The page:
Book 2 - The Tremors






"Welcome people, to the second installment of the exciting new Series: The Lion King – Legacies.

Please note: if you have not yet read "Lion King: Judgment", or the Lion King Legacies – Flood, please do so, viewable in my profile. Characters introduced in Judgement and in Flood make appearances here, and it is essential that you have read the first story beforehand.

This story is part 2 of what will eventually become a five part epic. This is, I am anticipating, the hardest book to write – because, following the events of the previous book, the characters are scattered across the plains of Africa – new characters are appearing, and dozens of subplots will appear and need resolving. I am anticipating this to become the most complicated and convoluted of the series – however I urge you – to try to struggle through it. If you can keep all the characters straight, and follow the three different viewpoints at the same time, you will enjoy yourself.

If you have difficulties, drop a question by in a PM, or one the Forum.

As ever all questions, comments, etc are welcome in the reviews section, or in the PM. I love to hear predictions, comments, fan-art etc, so please send it all in!

A Special Thank you to JJZ-109, Chu10, and "The Gang" on TLKA Boards, for their patience. And now – without further ado, and without me putting it off for any longer…

Here… we… go.

Cheers: Haradion"

Prologue: Down in the Jungle Deep

The Plains of Africa are a vast expanse of grassland, woodland, jungle, desert and mountain. From the peaks of Kilimanjaro to the desert sands of the Great Desert. The Jewel of Africa is the Pridelands – a lush and rich land of plenty. Prey and Predator live – if not in perfect harmony then in perfect balance. The balance is referred to as the circle. The Great Circle of Life. The connecting force that binds all creation together. All things are dust. And to dust all things return. Life. Death. Rebirth. The endless cycle in a potentially violent world, that is often cut short. And whatever one's place in the world, all are equal in the circle. It is the knowledge and understanding of this balance that gives the rulers of these lands the wisdom to rule justly, the power to live happily, and the courage to defend oneself and all they hold dear.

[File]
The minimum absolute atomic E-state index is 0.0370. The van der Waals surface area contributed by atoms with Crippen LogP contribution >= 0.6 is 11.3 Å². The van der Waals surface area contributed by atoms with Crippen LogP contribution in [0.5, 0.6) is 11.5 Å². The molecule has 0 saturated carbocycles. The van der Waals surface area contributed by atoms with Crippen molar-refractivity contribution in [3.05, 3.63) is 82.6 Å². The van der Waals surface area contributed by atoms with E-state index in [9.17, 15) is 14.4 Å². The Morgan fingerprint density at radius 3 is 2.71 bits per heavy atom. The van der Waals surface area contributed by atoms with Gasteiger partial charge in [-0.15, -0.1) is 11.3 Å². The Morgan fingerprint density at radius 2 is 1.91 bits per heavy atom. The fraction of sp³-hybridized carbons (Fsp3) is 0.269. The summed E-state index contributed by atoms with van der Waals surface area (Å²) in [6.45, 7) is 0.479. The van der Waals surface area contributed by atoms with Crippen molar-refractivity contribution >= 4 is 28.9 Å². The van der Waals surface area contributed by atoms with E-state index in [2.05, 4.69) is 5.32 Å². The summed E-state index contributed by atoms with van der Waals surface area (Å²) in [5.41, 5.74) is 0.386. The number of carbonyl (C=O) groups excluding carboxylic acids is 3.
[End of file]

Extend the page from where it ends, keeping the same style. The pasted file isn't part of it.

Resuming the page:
Some things in the world are not in balance. Some things are wicked. Some are twisted and dark and defy the circle. Some are full of bitterness and hate. They must be fought.

That is the task of the Lion King. To defend the circle – and so protect the balance that connects all of their subjects. From the Lion to the Ant, from the hornbill to the alligator. That is why the strongest of all creatures rules. The Lion does not take the crown, because it is powerful – it is granted the crown, so it may use its power for the benefit of all who live under it – and even the wearer is located under it.

So things have been for centuries.

But no longer...

Kiava ran as fast he could, running as fast as his four paws would carry him. His side was aching now. That comforted him. The lancing stabs of agony that had pierced him earlier had faded to a dull twitch. He pushed it out of his mind. He could not be concerned with it. Behind him, never staying out of sight was another shape.

Kiava eventually pulled up short. He was panting heavily, but could not keep such a speed up for long. Lions were sprinters – not long distance runners. They could put on bursts of lightning speed, but only for a short while. And now the cub was tiring. He leaned on a branch of wood nearby. Behind him, Zuri caught up.

The female cub was lighter on her feet, and sleeker, but even she was showing signs of fatigue. She gulped down the air as if it were water.

"You think we have lost them?" Zuri asked her friend. Kiava shook his head.